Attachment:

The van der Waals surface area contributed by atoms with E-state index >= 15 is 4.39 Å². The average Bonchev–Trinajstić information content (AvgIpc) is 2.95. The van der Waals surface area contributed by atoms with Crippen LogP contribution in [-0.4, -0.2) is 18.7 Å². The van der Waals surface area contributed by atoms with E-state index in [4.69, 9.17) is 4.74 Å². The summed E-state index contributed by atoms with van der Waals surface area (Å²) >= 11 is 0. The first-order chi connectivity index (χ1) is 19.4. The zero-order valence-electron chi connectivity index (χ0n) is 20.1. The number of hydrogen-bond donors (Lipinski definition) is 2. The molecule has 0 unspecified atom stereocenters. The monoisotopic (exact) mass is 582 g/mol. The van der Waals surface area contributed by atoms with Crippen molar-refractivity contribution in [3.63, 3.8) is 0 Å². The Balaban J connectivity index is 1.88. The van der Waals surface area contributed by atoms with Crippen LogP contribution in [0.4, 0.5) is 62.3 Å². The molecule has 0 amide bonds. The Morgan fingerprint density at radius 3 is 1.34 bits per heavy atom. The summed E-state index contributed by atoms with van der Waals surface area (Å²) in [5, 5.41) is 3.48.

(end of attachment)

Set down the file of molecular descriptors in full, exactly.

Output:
The van der Waals surface area contributed by atoms with E-state index >= 15 is 4.39 Å². The average Bonchev–Trinajstić information content (AvgIpc) is 2.95. The van der Waals surface area contributed by atoms with Crippen LogP contribution in [-0.4, -0.2) is 18.7 Å². The van der Waals surface area contributed by atoms with E-state index in [4.69, 9.17) is 4.74 Å². The summed E-state index contributed by atoms with van der Waals surface area (Å²) >= 11 is 0. The first-order chi connectivity index (χ1) is 19.4. The zero-order valence-electron chi connectivity index (χ0n) is 20.1. The number of hydrogen-bond donors (Lipinski definition) is 2. The molecule has 0 unspecified atom stereocenters. The monoisotopic (exact) mass is 582 g/mol. The van der Waals surface area contributed by atoms with Crippen molar-refractivity contribution in [3.63, 3.8) is 0 Å². The Balaban J connectivity index is 1.88. The van der Waals surface area contributed by atoms with Crippen LogP contribution in [0.4, 0.5) is 62.3 Å². The molecule has 0 amide bonds. The Morgan fingerprint density at radius 3 is 1.34 bits per heavy atom. The summed E-state index contributed by atoms with van der Waals surface area (Å²) in [5, 5.41) is 3.48.